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Old
10-26-2004, 11:12 PM
  #26
EaGLE1
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Quote:
Originally Posted by Mooch
This may be food for the Canadian teams, but man is this ever gona hit us hard as an economy. Trading may eventually stop with the us, inflation will rise, probably not hyperinflation, but inflation non the less, that will eventually bloom into a recession.......This is all normal however for a growing economy. You have to go through a recession to increase on a large scale. Look at Japan for example, after their recession, there economy is booming like nuts......

Anyways, enjoy purchasing products from the us while the exchange rate is low......
I'm currently purchasing performance auto parts from the US.

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10-26-2004, 11:24 PM
  #27
hosehead
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I've read that the Toronto Blue Jays periodically purchase US dollars to be used to pay salaries, I'd assume the Habs do the same thing -- I guess if their timing is right they can maximize their bang for their buck (looney). Any one know if thats what the Habs do?
Also the Jays have recently mentioned that the higher Canadian dollar contributed to lower financial losses. Hopefully the Canadian NHL teams can benefit from this current run up in the dollar --- geez maybe players will agree to be paid in Canadian dollars !!!

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10-26-2004, 11:39 PM
  #28
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Quote:
Originally Posted by hosehead
I've read that the Toronto Blue Jays periodically purchase US dollars to be used to pay salaries, I'd assume the Habs do the same thing -- I guess if their timing is right they can maximize their bang for their buck (looney). Any one know if thats what the Habs do?
Also the Jays have recently mentioned that the higher Canadian dollar contributed to lower financial losses. Hopefully the Canadian NHL teams can benefit from this current run up in the dollar --- geez maybe players will agree to be paid in Canadian dollars !!!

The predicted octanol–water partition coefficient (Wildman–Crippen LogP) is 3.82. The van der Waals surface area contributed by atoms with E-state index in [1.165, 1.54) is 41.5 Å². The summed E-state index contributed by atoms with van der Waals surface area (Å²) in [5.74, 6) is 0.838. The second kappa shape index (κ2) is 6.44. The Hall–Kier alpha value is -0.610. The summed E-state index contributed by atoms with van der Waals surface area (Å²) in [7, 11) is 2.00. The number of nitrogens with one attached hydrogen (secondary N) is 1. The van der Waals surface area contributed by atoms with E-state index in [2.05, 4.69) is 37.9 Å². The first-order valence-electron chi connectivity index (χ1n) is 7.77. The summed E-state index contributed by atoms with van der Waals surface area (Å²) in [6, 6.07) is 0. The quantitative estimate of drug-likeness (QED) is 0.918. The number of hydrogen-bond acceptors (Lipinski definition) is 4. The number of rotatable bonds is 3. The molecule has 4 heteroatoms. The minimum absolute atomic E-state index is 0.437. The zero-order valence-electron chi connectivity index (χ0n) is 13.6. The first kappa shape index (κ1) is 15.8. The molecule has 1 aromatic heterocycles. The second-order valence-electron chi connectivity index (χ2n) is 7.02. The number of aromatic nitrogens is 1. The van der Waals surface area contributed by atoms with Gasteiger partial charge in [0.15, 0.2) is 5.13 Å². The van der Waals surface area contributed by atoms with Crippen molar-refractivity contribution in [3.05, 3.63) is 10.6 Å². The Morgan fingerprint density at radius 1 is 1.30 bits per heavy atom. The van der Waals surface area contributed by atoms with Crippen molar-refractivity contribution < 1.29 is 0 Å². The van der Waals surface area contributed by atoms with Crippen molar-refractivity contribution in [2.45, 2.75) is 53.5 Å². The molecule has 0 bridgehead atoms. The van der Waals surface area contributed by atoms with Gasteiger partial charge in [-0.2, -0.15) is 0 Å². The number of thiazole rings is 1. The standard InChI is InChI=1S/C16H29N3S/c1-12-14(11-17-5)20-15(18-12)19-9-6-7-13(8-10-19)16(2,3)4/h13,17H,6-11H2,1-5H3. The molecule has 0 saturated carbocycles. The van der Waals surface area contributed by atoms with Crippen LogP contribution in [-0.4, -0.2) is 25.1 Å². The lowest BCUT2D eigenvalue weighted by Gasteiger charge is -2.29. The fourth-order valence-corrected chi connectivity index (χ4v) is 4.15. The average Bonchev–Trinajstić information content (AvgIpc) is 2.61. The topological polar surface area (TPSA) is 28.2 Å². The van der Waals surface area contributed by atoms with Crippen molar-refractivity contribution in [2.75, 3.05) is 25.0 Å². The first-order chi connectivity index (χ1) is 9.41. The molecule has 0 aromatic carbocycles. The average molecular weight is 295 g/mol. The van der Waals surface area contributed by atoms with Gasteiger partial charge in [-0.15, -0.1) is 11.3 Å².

What salaries? Gainey's and Julien's? I'd hold off on purchases of US$ until it looks as though the players might come back. In the meantime, I look for the US$ to sink lower.

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Old
10-27-2004, 09:31 AM
  #29
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Originally Posted by Machiavelli
Freebooter, I agree with what you said completely except I would add one other factor, the budget deficit. The U.S. deficit, combined with Canada's lack thereof, is another factor to throw in the mix.
That is a good point, although I would say that the U.S. deficit harms the U.S. dollar more than the lack of a (Federal) budget deficit helps the Canadian dollar. The long term interest rate trends resulting from their huge debt in the U.S. will eventually harm both currencies though.

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Old
10-27-2004, 10:51 AM
  #30
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Originally Posted by montreal
What your missing is that in the business world when dealing with outside currency, you would likley purchase currency options or futures contracts to offset the currency risk (rising or falling currency) or try and lock in a risk free rate (which is done in theory only) If you get say 1000 US currency option contracts, this will lower your risk if your a Canadien team earning Canadien dolllars but paying salaries in the US dollar. I'm not saying the Habs finance department does this cause I don't know what they do, but I spent 5 years getting a degree in Finance and I trade stock options for a side business.
The Habs in the past have stated that they do just that, in fact all Canadian teams do. I just made a oversimplified reference to it in my comments as "hedging" so that it wouldn't trigger any university flashbacks for you.

If the Habs purchase US options once play resumes at a much better rate than when they last had to do it...it's good for George's bottom line.